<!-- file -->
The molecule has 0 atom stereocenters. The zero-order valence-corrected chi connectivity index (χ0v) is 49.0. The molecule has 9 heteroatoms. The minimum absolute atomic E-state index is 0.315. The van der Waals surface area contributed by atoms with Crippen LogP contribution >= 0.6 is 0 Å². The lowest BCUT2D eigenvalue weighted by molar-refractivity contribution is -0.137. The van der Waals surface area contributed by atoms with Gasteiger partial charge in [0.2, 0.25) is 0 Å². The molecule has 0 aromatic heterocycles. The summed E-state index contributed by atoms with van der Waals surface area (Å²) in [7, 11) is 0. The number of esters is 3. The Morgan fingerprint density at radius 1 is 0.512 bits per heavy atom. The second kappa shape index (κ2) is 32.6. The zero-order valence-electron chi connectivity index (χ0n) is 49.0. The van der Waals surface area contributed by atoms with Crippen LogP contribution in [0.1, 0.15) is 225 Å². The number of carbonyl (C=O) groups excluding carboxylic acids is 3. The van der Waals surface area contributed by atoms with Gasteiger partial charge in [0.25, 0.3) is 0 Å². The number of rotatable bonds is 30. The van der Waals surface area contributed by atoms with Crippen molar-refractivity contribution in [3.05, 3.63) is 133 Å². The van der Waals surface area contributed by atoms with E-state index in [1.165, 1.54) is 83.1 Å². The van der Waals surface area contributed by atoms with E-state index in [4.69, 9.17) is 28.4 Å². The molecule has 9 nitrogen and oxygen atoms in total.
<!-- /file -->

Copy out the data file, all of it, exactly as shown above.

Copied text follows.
The molecule has 0 atom stereocenters. The zero-order valence-corrected chi connectivity index (χ0v) is 49.0. The molecule has 9 heteroatoms. The minimum absolute atomic E-state index is 0.315. The van der Waals surface area contributed by atoms with Crippen LogP contribution >= 0.6 is 0 Å². The lowest BCUT2D eigenvalue weighted by molar-refractivity contribution is -0.137. The van der Waals surface area contributed by atoms with Gasteiger partial charge in [0.2, 0.25) is 0 Å². The molecule has 0 aromatic heterocycles. The summed E-state index contributed by atoms with van der Waals surface area (Å²) in [7, 11) is 0. The number of esters is 3. The Morgan fingerprint density at radius 1 is 0.512 bits per heavy atom. The second kappa shape index (κ2) is 32.6. The zero-order valence-electron chi connectivity index (χ0n) is 49.0. The van der Waals surface area contributed by atoms with Crippen LogP contribution in [0.1, 0.15) is 225 Å². The number of carbonyl (C=O) groups excluding carboxylic acids is 3. The van der Waals surface area contributed by atoms with Gasteiger partial charge in [0.25, 0.3) is 0 Å². The number of rotatable bonds is 30. The van der Waals surface area contributed by atoms with Crippen molar-refractivity contribution in [3.05, 3.63) is 133 Å². The van der Waals surface area contributed by atoms with E-state index in [1.165, 1.54) is 83.1 Å². The van der Waals surface area contributed by atoms with E-state index in [4.69, 9.17) is 28.4 Å². The molecule has 9 nitrogen and oxygen atoms in total.